MARCO ISLAND — The Paradise Coast Paddlers Club 8th Annual Festival, held last weekend in Isles of Capri, is the Swiss army knife of paddling events. The festival includes something for everybody, from sea kayakers to paddle boarders to camp cooking enthusiasts, from beginners just “getting their feet wet” to grizzled veterans of the kayak world. Even surf skis were represented.
The two-day festival offered classes in paddling technique, serious and fun races, excursions through the mangroves and islands surrounding Johnson’s Bay, and the chance to win a $1,600 sea kayak. Held at the water’s edge behind the Capri Fish House Restaurant, the festival featured advice from some of the leading practitioners of paddling sports, up close and personal.
The use of Greenland-style paddles has become a trend in the world of kayaking. The Paradise Coast Paddlers Club went beyond just having the Greenland paddles available to try, they had a world record holder in Arctic paddling events, and the founder of the American chapter of the Greenland Kayaking Association (Qaannat Kattuffiat) on hand to spread the gospel.
Greg Stamer is the world record holder for circumnavigating both Iceland and Labrador in a kayak, and winner of a gold medal in kayak rolling. Saturday was the day for serious kayakers learning advanced techniques, and Stamer started them out on dry land, sitting with butts on the ground and feet pushing against another student sitting opposite. This simulates the position when paddling, and Stamer showed how to spread the work of paddling around all the body’s major muscles, how not to paddle with just one’s arms.
“Beginners tend to use their arms for everything,” he said. “It’s a whole body exercise.”
The Greenland paddles, slender-bladed wooden or carbon-fiber poles with blades not much wider than the central “grip” portion, are sometimes compared to a two-by-four compared to a traditional wide-bladed paddle. Both types are double ended, so unlike canoeists, kayakers never have to switch sides. Stamer said the Greenland paddles are much better at distributing the load, and easier on the arms, something important to paddlers no longer in the first flush of youth.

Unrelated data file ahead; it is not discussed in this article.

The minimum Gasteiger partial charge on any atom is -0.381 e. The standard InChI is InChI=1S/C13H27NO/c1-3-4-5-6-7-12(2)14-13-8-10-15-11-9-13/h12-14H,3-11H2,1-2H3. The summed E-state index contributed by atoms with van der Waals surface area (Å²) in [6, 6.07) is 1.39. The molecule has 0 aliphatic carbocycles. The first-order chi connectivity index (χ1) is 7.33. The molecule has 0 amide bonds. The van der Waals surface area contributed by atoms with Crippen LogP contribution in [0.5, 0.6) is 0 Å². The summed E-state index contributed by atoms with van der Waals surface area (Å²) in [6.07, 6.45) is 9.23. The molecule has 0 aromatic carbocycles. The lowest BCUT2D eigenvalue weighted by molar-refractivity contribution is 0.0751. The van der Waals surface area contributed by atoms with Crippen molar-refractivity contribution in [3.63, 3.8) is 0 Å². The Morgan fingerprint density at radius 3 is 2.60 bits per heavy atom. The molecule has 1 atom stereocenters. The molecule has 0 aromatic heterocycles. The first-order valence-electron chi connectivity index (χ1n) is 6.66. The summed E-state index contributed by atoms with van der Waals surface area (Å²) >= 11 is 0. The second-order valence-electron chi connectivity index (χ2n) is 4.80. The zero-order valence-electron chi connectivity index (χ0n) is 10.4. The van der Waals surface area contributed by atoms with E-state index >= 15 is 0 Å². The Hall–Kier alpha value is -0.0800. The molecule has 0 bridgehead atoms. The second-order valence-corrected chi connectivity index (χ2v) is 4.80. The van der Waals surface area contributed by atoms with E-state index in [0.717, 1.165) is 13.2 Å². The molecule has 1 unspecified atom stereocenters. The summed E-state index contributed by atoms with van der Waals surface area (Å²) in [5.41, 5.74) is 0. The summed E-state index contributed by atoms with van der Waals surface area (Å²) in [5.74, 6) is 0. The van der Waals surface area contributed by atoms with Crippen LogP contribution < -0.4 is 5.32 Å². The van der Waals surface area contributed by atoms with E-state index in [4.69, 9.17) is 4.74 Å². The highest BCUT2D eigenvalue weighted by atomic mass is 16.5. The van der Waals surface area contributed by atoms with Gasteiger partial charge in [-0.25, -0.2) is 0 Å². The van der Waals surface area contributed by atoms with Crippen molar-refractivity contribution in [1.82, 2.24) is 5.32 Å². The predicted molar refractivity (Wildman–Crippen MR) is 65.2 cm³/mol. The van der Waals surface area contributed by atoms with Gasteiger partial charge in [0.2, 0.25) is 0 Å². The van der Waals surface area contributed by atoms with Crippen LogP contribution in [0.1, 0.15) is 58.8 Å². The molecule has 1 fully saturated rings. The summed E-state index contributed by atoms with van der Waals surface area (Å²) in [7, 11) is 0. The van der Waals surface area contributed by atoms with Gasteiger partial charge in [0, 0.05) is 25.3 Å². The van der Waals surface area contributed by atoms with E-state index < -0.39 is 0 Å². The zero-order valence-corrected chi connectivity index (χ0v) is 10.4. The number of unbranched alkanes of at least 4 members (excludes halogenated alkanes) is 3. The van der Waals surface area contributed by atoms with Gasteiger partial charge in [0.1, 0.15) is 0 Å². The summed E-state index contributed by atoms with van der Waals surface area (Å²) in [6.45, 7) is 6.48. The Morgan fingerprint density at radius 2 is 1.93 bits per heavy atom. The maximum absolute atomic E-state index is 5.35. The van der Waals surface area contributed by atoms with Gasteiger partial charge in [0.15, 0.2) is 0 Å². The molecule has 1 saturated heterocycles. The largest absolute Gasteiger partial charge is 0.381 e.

While he is an expert at the Eskimo roll, he does not recommend it as a strategy when racing, he told the students.
“No one is very fast when they’re upside down,” he said, adding that the K1 kayaks used for racing are quite prone to capsizing. “You part your hair, and it wants to turn over.”
His paddle trip around Iceland, said Stamer, took 33 days to travel the 1,300 miles, through water as cold as 28 degrees Fahrenheit; salt water gets colder before it freezes. “Most of the firsts have been done, so now everyone wants to be the fastest” for a given route, he said. Closer to home, he just posted a first place finish in the Everglades Challenge, racing off Florida’s west coast to the Keys.
Out on Johnson’s Bay, instructor Steve Scherrer gathered a group of over a dozen kayaks for practice in paddling, including draw strokes to move the boat sideways, and “bow rudders” for quick changes in direction. One paddler who headed out with no PFD was quickly sent back for it. The fashion statement of the day, in addition to the life jacket, featured spray skirts, which seal around the kayaker to prevent the boat flooding in waves or a roll, big floppy hats for sun protection, and a variety of water shoes.
The water behind Capri Fish House deepens so gradually that nearly 100 yards out, kayakers were practicing their Eskimo rolls in depths not much above their waist. On Sunday, Stamer and Jay Rose gave a demonstration of proper rolling technique. Rose and Chris Boland taught solo and assisted kayak rescue, and paddlers of all skill levels took a variety of excursions to Johnson, Sea Oat, and Cannon Islands.
Lisa Hamburg drove over from Pompano Beach for the festival.
“I want to get better skills, and hang around with people who don’t think I’m crazy,” she said.